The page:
C4-5 Disc Herniation with Complex Multi-level Fusion
C4-5 Disc Herniation with Complex Multi-level Fusion - exh36502
Medical Exhibit
Add to my lightbox
Find More Like This
Layers of the Anterior Abdomen
Layers of the Anterior Abdomen - exh40267a
Medical Exhibit
Add to my lightbox
Find More Like This
Lateral Male Circulatory System
Lateral Male Circulatory System - NC3D00101
Medical Illustration
Add to my lightbox
Find More Like This
Lat Pull: Behind Head
Lat Pull: Behind Head - V0280000826sh005m
Medical Illustration
Add to my lightbox
Find More Like This
Knee Arthroscopy (condensed)
Knee Arthroscopy (condensed) - ANS00247
Medical Animation
Add to my lightbox
Find More Like This
Severe Right Shoulder Injuries with Arthroscopic Repairs
Severe Right Shoulder Injuries with Arthroscopic Repairs - exh74715
Medical Exhibit
Add to my lightbox
Find More Like This
This exhibit is available in these languages:
What attorneys say about MLA and The Doe Report:
"We got a defense verdict yesterday! Your exhibit was extremely helpful in showing the jury how unlikely it is to damage all four of the nerve branches which control the sense of taste."

Karen M. Talbot
Silverman Bernheim & Vogel, P.C.
Philadeplphia, PA

"Medical illustrations are essential evidence in personal injury litigation and MLA is simply the best I've found at producing high-quality illustrations. Your illustrators are not only first-class artists, but creative and responsive. Your turn around time is as good as it gets. My clients have won over $60 million in jury verdicts and I can't recall a case which did not include one of your exhibits. On behalf of those clients, thanks and keep up the great work!"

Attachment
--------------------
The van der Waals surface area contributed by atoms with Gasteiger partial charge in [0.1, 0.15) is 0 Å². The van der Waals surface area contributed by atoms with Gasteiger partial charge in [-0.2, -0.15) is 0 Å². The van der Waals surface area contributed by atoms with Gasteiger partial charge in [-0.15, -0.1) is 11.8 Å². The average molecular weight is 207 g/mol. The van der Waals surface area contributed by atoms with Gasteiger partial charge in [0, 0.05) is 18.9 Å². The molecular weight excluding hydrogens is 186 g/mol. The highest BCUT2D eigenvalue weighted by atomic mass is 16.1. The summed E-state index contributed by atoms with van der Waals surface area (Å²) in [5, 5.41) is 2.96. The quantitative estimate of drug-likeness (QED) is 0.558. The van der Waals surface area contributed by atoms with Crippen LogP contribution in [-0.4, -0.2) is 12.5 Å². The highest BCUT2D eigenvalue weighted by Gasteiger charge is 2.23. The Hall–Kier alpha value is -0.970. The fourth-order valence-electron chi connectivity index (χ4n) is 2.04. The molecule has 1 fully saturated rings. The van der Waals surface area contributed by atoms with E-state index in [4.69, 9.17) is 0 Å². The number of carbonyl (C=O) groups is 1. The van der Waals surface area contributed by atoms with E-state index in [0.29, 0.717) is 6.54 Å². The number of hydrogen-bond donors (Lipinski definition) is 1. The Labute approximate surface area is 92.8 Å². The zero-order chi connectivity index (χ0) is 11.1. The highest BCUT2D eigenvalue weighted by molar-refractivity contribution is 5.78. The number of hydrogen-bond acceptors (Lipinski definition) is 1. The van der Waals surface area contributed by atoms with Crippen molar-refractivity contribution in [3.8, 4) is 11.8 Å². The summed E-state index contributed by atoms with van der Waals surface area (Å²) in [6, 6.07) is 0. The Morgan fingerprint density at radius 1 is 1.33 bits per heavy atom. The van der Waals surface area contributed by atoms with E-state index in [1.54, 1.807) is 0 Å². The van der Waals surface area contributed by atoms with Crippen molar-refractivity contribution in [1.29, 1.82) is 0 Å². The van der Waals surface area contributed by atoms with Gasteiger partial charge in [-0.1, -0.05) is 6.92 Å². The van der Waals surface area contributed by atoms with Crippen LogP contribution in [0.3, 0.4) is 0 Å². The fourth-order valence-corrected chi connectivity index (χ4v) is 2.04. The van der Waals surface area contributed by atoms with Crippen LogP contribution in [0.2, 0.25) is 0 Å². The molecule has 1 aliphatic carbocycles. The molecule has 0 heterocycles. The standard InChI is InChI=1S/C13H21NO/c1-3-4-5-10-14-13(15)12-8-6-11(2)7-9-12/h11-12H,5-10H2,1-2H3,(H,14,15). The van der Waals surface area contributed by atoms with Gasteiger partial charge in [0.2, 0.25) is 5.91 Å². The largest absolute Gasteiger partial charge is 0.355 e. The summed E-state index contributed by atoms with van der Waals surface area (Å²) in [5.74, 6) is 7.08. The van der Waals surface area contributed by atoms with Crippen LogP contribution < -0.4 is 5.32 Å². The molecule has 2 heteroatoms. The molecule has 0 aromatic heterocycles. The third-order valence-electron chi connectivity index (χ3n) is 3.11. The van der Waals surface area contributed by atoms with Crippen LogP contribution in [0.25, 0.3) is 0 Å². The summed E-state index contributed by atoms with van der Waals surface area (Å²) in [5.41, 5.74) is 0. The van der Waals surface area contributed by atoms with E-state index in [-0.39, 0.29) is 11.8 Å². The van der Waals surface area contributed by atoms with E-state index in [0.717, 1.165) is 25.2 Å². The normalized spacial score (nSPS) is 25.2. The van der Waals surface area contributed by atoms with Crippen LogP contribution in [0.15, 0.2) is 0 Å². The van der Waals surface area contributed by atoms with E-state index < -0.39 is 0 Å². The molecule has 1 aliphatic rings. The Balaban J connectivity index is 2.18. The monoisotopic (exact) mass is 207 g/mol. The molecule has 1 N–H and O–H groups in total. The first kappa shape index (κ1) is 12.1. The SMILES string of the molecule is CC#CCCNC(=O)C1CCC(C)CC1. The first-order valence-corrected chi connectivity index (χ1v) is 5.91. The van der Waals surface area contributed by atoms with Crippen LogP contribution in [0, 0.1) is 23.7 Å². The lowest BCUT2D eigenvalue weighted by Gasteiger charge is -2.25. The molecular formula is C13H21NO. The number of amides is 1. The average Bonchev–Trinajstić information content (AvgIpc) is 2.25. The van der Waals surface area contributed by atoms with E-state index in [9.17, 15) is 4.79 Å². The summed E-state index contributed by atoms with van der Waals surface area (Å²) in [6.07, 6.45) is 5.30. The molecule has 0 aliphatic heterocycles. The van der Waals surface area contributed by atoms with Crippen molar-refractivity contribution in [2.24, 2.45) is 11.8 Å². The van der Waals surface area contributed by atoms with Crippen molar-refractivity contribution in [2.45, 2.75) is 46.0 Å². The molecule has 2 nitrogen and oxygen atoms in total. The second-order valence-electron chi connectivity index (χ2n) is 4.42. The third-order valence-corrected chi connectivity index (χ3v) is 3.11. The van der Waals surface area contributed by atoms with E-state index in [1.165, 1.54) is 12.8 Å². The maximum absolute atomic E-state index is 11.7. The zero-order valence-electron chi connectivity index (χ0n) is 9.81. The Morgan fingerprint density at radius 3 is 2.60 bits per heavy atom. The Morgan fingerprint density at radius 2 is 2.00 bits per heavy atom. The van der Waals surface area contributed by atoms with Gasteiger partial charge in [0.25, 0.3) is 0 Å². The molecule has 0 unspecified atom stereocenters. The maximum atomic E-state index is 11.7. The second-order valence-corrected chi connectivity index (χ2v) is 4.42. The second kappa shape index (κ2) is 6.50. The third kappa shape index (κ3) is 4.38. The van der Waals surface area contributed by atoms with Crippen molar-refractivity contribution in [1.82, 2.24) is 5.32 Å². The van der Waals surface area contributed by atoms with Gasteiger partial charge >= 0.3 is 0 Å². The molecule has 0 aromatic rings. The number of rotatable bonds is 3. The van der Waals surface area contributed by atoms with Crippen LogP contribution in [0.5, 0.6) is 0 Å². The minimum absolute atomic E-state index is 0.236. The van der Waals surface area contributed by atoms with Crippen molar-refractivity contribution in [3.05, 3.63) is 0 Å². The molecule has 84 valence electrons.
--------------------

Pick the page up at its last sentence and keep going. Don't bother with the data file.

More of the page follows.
Kenneth J. Allen
Allen Law Firm
Valparaiso, IN
www.kenallenlaw.com

"Thank you very much for the great work on the medical exhibits. Our trial resulted in a $16 million verdict for a 9 year old boy with catastrophic injuries, and the medical illustrations definitely played key role in the trial."

David Cutt
Brayton Purcell
Salt Lake City, UT

"Medical illustrations are essential during trial for any medical malpractice case. The people at MLA have the uncanny ability of creating medical illustrations that simplify the most complex of medical concepts and human anatomy to a lay audience. The exhibits of MLA allow experts to easily describe complex concepts and human anatomy in a manner that could not be done otherwise.

In addition, their custom illustrations show in great detail the extent of injuries suffered and the devastating effects they have had on the client's anatomy. These custom illustration can show, side by side, the body before and after a catastrophic injury. The effect of this juxtaposition is unmatched by any testimony that can be adduced at the time of trial.

Even jurors after trial have commented on the ease with which they grasp medical concepts and anatomy once the MLA exhibits were introduced and used by my experts. Even judges who have "seen it all" are thoroughly impressed by the detail and sophistication of the illustrations.

I would not want to try a case without them."

Lambros Y. Lambrou
McHUGH & LAMBROU, LLP
New York, NY













Awards | Resources | Articles | Become an Affiliate | Free Medical Images | Pregnancy Videos
Credits | Jobs | Help | Medical Legal Blog | Find a Lawyer | Hospital Marketing